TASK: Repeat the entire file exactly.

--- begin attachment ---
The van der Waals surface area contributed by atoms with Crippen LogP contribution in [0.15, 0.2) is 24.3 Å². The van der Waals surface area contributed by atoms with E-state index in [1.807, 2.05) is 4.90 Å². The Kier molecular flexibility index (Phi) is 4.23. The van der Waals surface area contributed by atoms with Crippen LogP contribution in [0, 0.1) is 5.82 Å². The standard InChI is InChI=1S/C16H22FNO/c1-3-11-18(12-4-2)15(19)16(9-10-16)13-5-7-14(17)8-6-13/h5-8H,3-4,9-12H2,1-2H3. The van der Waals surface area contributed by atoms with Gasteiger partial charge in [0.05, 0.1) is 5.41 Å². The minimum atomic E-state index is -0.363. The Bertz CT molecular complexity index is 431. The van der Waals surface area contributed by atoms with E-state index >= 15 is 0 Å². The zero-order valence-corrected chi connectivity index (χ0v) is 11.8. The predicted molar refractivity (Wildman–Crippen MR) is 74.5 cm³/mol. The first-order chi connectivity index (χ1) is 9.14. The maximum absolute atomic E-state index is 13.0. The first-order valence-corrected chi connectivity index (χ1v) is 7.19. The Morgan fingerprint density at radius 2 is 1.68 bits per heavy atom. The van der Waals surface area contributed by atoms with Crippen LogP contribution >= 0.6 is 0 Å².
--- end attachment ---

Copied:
The van der Waals surface area contributed by atoms with Crippen LogP contribution in [0.15, 0.2) is 24.3 Å². The van der Waals surface area contributed by atoms with E-state index in [1.807, 2.05) is 4.90 Å². The Kier molecular flexibility index (Phi) is 4.23. The van der Waals surface area contributed by atoms with Crippen LogP contribution in [0, 0.1) is 5.82 Å². The standard InChI is InChI=1S/C16H22FNO/c1-3-11-18(12-4-2)15(19)16(9-10-16)13-5-7-14(17)8-6-13/h5-8H,3-4,9-12H2,1-2H3. The van der Waals surface area contributed by atoms with Gasteiger partial charge in [0.05, 0.1) is 5.41 Å². The minimum atomic E-state index is -0.363. The Bertz CT molecular complexity index is 431. The van der Waals surface area contributed by atoms with E-state index >= 15 is 0 Å². The zero-order valence-corrected chi connectivity index (χ0v) is 11.8. The predicted molar refractivity (Wildman–Crippen MR) is 74.5 cm³/mol. The first-order chi connectivity index (χ1) is 9.14. The maximum absolute atomic E-state index is 13.0. The first-order valence-corrected chi connectivity index (χ1v) is 7.19. The Morgan fingerprint density at radius 2 is 1.68 bits per heavy atom. The van der Waals surface area contributed by atoms with Crippen LogP contribution >= 0.6 is 0 Å².